The Seattle Post-Intelligencer Gives Audience What They Want

12 Feb

Competition within the newspaper industry is rather interesting. Depending on your location, specifically cities, your likelihood of sharing an audience is quite higher. In a city like Seattle, a paper’s audience may not want what you’re offering if someone else is doing it better. In the PI’s case, competition – and a lawsuit – drove them out of the physical world of newspapers and into the world of digital print.

Sarah Rupp, who is an alum of MU, provided a bit of insight into the innovative world of digital media. In 2009, when the PI changed over to only digital editions, Rupp witnessed an abrupt approach in channeling news to the paper’s audience. Going from 120 employees to 12 was one of those changes, and the content of the paper had a new focus: get as much “traffic” as possible. Rupp broke down the PI’s target audiences into a few categories. One being the avid Seahawk fans. She noted that sports provided the most traffic to the site with anything pertaining to animals being another contender.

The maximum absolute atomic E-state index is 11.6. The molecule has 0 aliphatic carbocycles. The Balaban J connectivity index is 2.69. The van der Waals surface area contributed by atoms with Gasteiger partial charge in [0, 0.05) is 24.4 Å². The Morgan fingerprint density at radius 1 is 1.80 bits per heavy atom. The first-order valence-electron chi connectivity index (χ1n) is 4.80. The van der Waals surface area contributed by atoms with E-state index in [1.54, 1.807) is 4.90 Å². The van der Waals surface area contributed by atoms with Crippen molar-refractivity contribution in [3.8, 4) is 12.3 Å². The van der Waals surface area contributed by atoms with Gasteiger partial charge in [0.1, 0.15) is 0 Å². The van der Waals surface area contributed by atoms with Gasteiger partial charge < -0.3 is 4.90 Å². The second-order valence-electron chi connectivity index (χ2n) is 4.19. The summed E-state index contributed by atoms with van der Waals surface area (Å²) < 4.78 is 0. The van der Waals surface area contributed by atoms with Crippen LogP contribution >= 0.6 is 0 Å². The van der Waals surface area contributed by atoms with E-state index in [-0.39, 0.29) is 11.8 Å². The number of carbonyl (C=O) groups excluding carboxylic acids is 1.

Seattle citizens seem to care more about localized news than anything else. Tom Fucoloro, who will be discussed later, covers a news blog that covers the Capitol Hill neighborhood of Seattle. His insight brought better understanding to my limited knowledge of the PI’s situation. The PI is on the cusp of losing their business. Yes, today they have followers, but tomorrow doesn’t look as promising if they don’t focus on innovation.

Rupp mentioned that they have a huge presence on Twitter, and they’re working on making mobile and tablet-friendly apps in the future. It seemed to me that if they were not to focus on becoming more accessible, they might lose all business. Alas, the industry’s hard to master. I don’t know if the PI has the manpower to keep up.

Author: Matt Mazick


One Response to “The Seattle Post-Intelligencer Gives Audience What They Want”

  1. Laura Davison February 12, 2013 at 3:47 am #

    I completely agree. What’s interesting about an organization shifting from print to online-only is how that drastically changes their role. Who they are, the type of news they cover and the way they interact with their readers is altered completely.

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